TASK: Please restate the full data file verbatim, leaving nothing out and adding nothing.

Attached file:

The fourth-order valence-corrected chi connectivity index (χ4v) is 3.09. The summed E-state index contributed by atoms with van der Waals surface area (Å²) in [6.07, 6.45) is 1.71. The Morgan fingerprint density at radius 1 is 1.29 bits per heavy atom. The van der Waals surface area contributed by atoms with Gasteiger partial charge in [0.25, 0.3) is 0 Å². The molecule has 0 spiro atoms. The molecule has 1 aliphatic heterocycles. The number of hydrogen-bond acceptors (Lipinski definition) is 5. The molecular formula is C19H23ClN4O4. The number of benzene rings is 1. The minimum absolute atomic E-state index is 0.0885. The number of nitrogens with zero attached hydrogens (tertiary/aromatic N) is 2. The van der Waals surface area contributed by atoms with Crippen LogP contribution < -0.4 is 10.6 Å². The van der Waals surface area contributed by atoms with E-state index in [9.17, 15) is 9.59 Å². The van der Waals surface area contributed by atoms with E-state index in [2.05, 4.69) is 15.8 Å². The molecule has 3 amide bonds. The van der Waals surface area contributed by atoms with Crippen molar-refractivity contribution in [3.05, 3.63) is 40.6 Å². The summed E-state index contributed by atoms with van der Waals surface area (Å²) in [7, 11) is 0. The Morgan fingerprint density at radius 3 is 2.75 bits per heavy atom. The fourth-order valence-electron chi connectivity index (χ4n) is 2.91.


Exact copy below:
The fourth-order valence-corrected chi connectivity index (χ4v) is 3.09. The summed E-state index contributed by atoms with van der Waals surface area (Å²) in [6.07, 6.45) is 1.71. The Morgan fingerprint density at radius 1 is 1.29 bits per heavy atom. The van der Waals surface area contributed by atoms with Gasteiger partial charge in [0.25, 0.3) is 0 Å². The molecule has 0 spiro atoms. The molecule has 1 aliphatic heterocycles. The number of hydrogen-bond acceptors (Lipinski definition) is 5. The molecular formula is C19H23ClN4O4. The number of benzene rings is 1. The minimum absolute atomic E-state index is 0.0885. The number of nitrogens with zero attached hydrogens (tertiary/aromatic N) is 2. The van der Waals surface area contributed by atoms with Crippen LogP contribution < -0.4 is 10.6 Å². The van der Waals surface area contributed by atoms with E-state index in [9.17, 15) is 9.59 Å². The van der Waals surface area contributed by atoms with E-state index in [2.05, 4.69) is 15.8 Å². The molecule has 3 amide bonds. The van der Waals surface area contributed by atoms with Crippen molar-refractivity contribution in [3.05, 3.63) is 40.6 Å². The summed E-state index contributed by atoms with van der Waals surface area (Å²) in [7, 11) is 0. The Morgan fingerprint density at radius 3 is 2.75 bits per heavy atom. The fourth-order valence-electron chi connectivity index (χ4n) is 2.91.